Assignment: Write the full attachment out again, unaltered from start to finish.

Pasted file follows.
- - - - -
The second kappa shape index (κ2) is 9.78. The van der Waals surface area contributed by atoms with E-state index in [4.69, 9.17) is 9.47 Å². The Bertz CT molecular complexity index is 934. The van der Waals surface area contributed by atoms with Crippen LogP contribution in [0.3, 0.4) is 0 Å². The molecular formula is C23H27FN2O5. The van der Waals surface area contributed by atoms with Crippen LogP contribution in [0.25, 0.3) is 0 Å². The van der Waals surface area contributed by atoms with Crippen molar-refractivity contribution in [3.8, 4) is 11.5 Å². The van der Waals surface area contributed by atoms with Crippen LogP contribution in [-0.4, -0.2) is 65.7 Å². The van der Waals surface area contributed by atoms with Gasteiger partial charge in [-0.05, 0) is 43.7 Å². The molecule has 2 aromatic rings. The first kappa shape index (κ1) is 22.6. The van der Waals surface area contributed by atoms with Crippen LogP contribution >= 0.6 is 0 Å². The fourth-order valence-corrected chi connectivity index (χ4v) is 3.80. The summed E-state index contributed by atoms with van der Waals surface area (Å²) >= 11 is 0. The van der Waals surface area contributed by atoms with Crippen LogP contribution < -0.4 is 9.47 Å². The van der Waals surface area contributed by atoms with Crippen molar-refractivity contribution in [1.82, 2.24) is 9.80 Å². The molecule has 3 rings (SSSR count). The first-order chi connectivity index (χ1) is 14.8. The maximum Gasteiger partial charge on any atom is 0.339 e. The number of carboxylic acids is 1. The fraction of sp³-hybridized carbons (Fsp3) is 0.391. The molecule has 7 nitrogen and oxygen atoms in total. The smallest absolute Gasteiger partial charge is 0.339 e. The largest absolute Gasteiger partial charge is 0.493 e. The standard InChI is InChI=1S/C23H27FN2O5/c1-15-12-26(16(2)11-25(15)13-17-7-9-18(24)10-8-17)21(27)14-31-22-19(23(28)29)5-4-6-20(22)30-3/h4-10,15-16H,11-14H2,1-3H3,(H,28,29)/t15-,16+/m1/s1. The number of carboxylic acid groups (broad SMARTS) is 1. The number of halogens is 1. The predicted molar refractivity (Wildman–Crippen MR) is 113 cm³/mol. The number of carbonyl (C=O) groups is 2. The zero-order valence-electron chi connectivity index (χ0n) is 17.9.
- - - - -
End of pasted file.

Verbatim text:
The second kappa shape index (κ2) is 9.78. The van der Waals surface area contributed by atoms with E-state index in [4.69, 9.17) is 9.47 Å². The Bertz CT molecular complexity index is 934. The van der Waals surface area contributed by atoms with Crippen LogP contribution in [0.3, 0.4) is 0 Å². The molecular formula is C23H27FN2O5. The van der Waals surface area contributed by atoms with Crippen LogP contribution in [0.25, 0.3) is 0 Å². The van der Waals surface area contributed by atoms with Crippen molar-refractivity contribution in [3.8, 4) is 11.5 Å². The van der Waals surface area contributed by atoms with Crippen LogP contribution in [-0.4, -0.2) is 65.7 Å². The van der Waals surface area contributed by atoms with Gasteiger partial charge in [-0.05, 0) is 43.7 Å². The molecule has 2 aromatic rings. The first kappa shape index (κ1) is 22.6. The van der Waals surface area contributed by atoms with Crippen LogP contribution >= 0.6 is 0 Å². The fourth-order valence-corrected chi connectivity index (χ4v) is 3.80. The summed E-state index contributed by atoms with van der Waals surface area (Å²) >= 11 is 0. The van der Waals surface area contributed by atoms with Crippen LogP contribution < -0.4 is 9.47 Å². The van der Waals surface area contributed by atoms with Crippen molar-refractivity contribution in [1.82, 2.24) is 9.80 Å². The molecule has 3 rings (SSSR count). The first-order chi connectivity index (χ1) is 14.8. The maximum Gasteiger partial charge on any atom is 0.339 e. The number of carboxylic acids is 1. The fraction of sp³-hybridized carbons (Fsp3) is 0.391. The molecule has 7 nitrogen and oxygen atoms in total. The smallest absolute Gasteiger partial charge is 0.339 e. The largest absolute Gasteiger partial charge is 0.493 e. The standard InChI is InChI=1S/C23H27FN2O5/c1-15-12-26(16(2)11-25(15)13-17-7-9-18(24)10-8-17)21(27)14-31-22-19(23(28)29)5-4-6-20(22)30-3/h4-10,15-16H,11-14H2,1-3H3,(H,28,29)/t15-,16+/m1/s1. The number of carboxylic acid groups (broad SMARTS) is 1. The number of halogens is 1. The predicted molar refractivity (Wildman–Crippen MR) is 113 cm³/mol. The number of carbonyl (C=O) groups is 2. The zero-order valence-electron chi connectivity index (χ0n) is 17.9.